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Mata-Real plays fair, even when life doesn’t

Lorenzo Mata-Real learned at a young age that life would not always be fair.

His father, Federico Mata, left the family when he was 4, maybe 5. His mother, Reyna, worked long hours to provide for her only child, who spoke Spanish as his parents did and learned English by watching educational programs on PBS.

Lorenzo grew to be a massive 6 feet 9 and 240 pounds, a voracious rebounder and persistent shot blocker as a center at South Gate High. He earned a scholarship to UCLA and worked his way up to starting all 36 games at center last season on the Bruins’ Final Four team, averaging 23.1 minutes, 6.6 points, 5.4 rebounds and 1.2 blocks as a junior.

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It was his greatest moment, but his father could not share it.

Federico Mata has been in prison in Texas for the last three-plus years for reasons Lorenzo said he cannot recall. More likely, he just wants to forget.

That may be his way of coping, of again making the best of the difficult hand he has been dealt. It’s a skill Mata-Real has called upon regularly this season after losing his starting job to freshman Kevin Love.

Mata-Real could have sulked.

“I was tempted, but that’s not me,” he said.

He could have resented Love. Could have shunned him or thrown an especially nasty elbow here or not-so-subtle shove there on the practice floor to test the freshman’s mettle.

Instead, Mata-Real -- who added his remarried mother’s surname to the back of his jersey this season -- has responded with admirable grace. He has taken it upon himself to tutor Love in the necessities and nuances of defense, and his efforts are welcomed by Love, whose play at the defensive end sometimes falls short of Coach Ben Howland’s standards.

“I really pick up on him as much as I can,” Love said Tuesday, before the Bruins practiced in advance of games at Washington State on Thursday and Washington on Sunday.

“You wait till senior night. He’s going to get the biggest ovation you’ve seen in a long time. Not only because of what he’s done here, being on two Final Four teams, but because he’s such a great kid.”

Because of Love, Mata-Real and the Bruins might reach the Final Four again this spring.

That’s what matters most, Mata-Real said, more than his disappointment over having his minutes cut to 16.8 per game and not starting a single game as a senior.

“I’m just glad that we’re winning,” said Mata-Real, who is averaging 3.5 points, 4.7 rebounds and 1.1 blocks in a season interrupted by a foot injury, a concussion, a groin pull and, most recently, a sore left wrist.

“I feel good no matter how many minutes I play, whether I play six or 20. I just go out and play hard all the time.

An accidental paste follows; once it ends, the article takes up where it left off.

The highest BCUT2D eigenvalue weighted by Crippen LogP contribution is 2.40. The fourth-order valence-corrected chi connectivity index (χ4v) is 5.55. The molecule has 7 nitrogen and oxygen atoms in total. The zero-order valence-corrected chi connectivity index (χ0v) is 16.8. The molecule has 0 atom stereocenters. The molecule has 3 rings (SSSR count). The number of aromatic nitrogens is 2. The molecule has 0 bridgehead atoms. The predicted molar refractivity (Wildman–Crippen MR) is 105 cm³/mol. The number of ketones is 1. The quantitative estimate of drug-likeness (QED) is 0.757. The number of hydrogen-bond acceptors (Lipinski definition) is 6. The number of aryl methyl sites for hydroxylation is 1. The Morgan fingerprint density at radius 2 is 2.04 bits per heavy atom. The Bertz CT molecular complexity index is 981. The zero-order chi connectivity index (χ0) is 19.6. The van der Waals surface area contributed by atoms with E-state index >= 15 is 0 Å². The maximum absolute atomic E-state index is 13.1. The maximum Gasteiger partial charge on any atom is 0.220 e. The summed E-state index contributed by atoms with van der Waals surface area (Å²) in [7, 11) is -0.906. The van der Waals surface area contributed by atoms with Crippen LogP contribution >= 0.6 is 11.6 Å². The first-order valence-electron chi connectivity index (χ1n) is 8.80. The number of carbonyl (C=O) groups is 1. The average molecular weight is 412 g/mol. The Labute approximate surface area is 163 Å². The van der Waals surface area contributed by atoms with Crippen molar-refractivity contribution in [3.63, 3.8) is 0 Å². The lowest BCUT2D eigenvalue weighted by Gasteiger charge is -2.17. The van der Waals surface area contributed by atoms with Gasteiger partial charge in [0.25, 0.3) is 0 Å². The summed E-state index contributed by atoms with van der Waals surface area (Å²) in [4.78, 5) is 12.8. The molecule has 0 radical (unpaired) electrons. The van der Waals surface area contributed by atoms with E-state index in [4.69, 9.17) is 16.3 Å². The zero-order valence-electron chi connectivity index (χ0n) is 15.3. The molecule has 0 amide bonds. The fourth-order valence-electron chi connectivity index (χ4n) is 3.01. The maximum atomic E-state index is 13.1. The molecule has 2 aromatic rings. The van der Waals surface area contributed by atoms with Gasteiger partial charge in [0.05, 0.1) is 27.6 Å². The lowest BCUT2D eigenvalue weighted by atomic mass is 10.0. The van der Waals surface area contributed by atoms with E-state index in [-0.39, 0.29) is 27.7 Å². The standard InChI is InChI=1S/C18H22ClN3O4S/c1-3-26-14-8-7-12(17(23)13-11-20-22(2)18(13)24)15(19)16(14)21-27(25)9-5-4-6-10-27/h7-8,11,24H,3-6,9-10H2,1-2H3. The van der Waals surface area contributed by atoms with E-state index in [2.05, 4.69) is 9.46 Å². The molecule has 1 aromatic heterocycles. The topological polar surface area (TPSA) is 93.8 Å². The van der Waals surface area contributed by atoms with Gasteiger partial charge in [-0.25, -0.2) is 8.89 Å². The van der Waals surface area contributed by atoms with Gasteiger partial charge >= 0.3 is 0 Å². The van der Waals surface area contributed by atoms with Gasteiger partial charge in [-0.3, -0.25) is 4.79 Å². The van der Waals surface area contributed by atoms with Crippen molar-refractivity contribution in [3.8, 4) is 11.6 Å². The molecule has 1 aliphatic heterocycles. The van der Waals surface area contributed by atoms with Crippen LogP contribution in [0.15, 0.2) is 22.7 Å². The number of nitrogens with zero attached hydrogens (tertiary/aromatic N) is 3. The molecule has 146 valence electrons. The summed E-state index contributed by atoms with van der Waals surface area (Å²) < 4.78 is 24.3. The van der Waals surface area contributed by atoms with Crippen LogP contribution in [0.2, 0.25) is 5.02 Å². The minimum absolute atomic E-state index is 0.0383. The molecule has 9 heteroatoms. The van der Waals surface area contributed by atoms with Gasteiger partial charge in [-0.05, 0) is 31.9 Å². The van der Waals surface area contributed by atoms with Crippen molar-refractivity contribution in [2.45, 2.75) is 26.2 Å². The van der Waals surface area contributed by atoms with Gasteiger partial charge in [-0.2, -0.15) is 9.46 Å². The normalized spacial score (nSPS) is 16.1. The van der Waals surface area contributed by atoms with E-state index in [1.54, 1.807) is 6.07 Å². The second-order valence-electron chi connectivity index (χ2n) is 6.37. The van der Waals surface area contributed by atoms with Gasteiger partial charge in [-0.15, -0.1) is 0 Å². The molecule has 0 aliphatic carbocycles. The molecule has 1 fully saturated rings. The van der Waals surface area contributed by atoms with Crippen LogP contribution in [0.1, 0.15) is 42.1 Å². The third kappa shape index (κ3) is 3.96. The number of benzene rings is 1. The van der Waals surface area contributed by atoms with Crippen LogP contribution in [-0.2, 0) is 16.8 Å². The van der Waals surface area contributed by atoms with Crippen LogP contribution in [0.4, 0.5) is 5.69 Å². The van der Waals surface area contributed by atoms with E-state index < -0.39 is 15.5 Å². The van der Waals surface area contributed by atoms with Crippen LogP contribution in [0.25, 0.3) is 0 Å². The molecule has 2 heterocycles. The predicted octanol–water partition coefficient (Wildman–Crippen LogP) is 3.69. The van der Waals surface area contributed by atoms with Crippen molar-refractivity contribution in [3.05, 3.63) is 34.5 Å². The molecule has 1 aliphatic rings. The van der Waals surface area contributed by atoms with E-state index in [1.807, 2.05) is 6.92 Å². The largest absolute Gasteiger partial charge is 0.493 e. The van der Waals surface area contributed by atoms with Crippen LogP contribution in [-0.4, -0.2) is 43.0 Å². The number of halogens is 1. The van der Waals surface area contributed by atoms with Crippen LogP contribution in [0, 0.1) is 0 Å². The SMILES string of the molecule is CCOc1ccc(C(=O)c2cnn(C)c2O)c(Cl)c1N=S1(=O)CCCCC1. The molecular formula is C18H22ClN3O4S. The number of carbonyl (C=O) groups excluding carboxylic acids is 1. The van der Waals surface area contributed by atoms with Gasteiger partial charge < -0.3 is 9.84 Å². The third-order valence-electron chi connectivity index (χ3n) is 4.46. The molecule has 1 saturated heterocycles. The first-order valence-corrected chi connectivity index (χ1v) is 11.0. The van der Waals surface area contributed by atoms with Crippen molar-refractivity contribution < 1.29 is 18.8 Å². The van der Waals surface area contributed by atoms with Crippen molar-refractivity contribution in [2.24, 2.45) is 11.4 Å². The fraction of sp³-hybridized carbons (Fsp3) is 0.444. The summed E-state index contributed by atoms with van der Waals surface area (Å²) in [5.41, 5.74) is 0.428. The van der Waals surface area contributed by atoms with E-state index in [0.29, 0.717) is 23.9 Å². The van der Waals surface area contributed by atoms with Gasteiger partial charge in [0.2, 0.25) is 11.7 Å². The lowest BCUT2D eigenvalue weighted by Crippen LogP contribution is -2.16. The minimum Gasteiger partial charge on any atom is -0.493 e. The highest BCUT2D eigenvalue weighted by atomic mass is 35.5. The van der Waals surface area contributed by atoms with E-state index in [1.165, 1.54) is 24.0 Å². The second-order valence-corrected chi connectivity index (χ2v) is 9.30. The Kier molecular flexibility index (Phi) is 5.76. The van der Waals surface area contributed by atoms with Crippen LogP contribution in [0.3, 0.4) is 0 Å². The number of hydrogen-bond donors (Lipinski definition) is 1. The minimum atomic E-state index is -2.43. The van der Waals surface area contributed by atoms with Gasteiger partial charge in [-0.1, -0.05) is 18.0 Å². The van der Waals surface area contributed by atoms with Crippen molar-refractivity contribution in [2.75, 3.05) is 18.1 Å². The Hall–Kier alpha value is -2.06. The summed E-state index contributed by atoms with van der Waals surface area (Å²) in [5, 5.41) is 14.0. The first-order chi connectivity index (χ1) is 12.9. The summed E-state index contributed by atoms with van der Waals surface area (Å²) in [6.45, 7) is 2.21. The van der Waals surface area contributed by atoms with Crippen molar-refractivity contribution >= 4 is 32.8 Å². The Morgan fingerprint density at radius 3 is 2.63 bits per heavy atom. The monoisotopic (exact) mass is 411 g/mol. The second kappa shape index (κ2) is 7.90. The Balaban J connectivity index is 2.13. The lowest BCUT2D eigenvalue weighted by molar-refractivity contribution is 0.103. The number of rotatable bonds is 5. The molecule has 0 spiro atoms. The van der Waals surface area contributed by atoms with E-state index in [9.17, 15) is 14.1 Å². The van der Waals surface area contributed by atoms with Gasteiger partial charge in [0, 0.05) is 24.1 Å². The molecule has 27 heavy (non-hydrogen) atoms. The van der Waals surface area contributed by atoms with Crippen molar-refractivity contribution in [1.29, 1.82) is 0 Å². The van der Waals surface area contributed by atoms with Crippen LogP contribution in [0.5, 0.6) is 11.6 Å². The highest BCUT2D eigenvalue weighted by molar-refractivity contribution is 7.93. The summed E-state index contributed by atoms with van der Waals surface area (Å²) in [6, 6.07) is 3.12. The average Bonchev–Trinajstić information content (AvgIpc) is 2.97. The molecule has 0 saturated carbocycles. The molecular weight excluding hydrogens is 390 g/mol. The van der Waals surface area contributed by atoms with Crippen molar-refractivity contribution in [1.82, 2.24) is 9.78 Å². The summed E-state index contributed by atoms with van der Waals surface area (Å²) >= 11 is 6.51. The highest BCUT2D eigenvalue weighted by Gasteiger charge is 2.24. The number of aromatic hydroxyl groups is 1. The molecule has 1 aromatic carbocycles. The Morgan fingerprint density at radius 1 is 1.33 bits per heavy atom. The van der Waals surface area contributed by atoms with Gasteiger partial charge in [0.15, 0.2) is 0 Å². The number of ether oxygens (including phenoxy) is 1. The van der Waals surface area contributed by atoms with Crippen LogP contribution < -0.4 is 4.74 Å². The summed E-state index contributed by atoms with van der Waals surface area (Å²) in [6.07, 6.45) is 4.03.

“As long as we continue to win games, that’s all I want. That makes me happy, that we play well and we win as a team.”

Howland has played the 6-10, 260-pound Love and Mata-Real at the same time, creating a formidable front line. In the Bruins’ 63-61 loss to Texas on Dec. 2, Howland played Mata-Real in the closing seconds in place of Love, a tribute to Mata-Real’s savvy on defense.

But more often than not Mata-Real is on the bench, watching Love fling chest-high passes almost the length of the court while averaging 17.8 points and 11.2 rebounds and generally exceeding his grand advance billing.

Mata-Real is the first to cheer Love and every other Bruin.

“I knew I was going to get a chance to play and stuff, and that opportunities were going to come,” Mata-Real said.

“He’s a great addition to the team. He’s one of the best freshmen in the nation right now and he deserves everything that’s being said about him. I’m trying to help him out. I’m the veteran on the team. He’s learning from me and I’m learning from him.”

What could he be learning?

“He has great offensive skills. I’m trying to see what he does and do some of the moves he does,” Mata-Real said. “I defend him all the time in practice. It’s a hard matchup.”

If it weren’t difficult, it would be something new for Mata-Real. And, maybe, less rewarding.

This season, with all its tribulations, has made him tougher and better able to face whatever may come next.

“It made me kind of grow as a man,” he said.

“I can’t control how much time I play. I just go out there and stay focused. I’m more mature now.”

Besides a return to the Final Four, Mata-Real has two other goals this season.

He hopes to have breakfast with John Wooden, whom he greets with a hug and is rewarded with a thumbs-up whenever the coaching legend sits courtside at Pauley Pavilion.

And he hopes that his father, who is due to be released next month, will be able to see him play in person for the first time before he must return to Mexico.

“He calls me, and even though he isn’t really there for me he would call me and help me out,” Mata-Real said. “I know he was trying.”

That last wish may not come to pass. Life isn’t always fair. But Mata-Real will persevere, as he always has, bringing unexpected grace to his path.

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Helene Elliott can be reached at helene.elliott@latimes.com. To read previous columns by Elliott, go to latimes.com/elliott.


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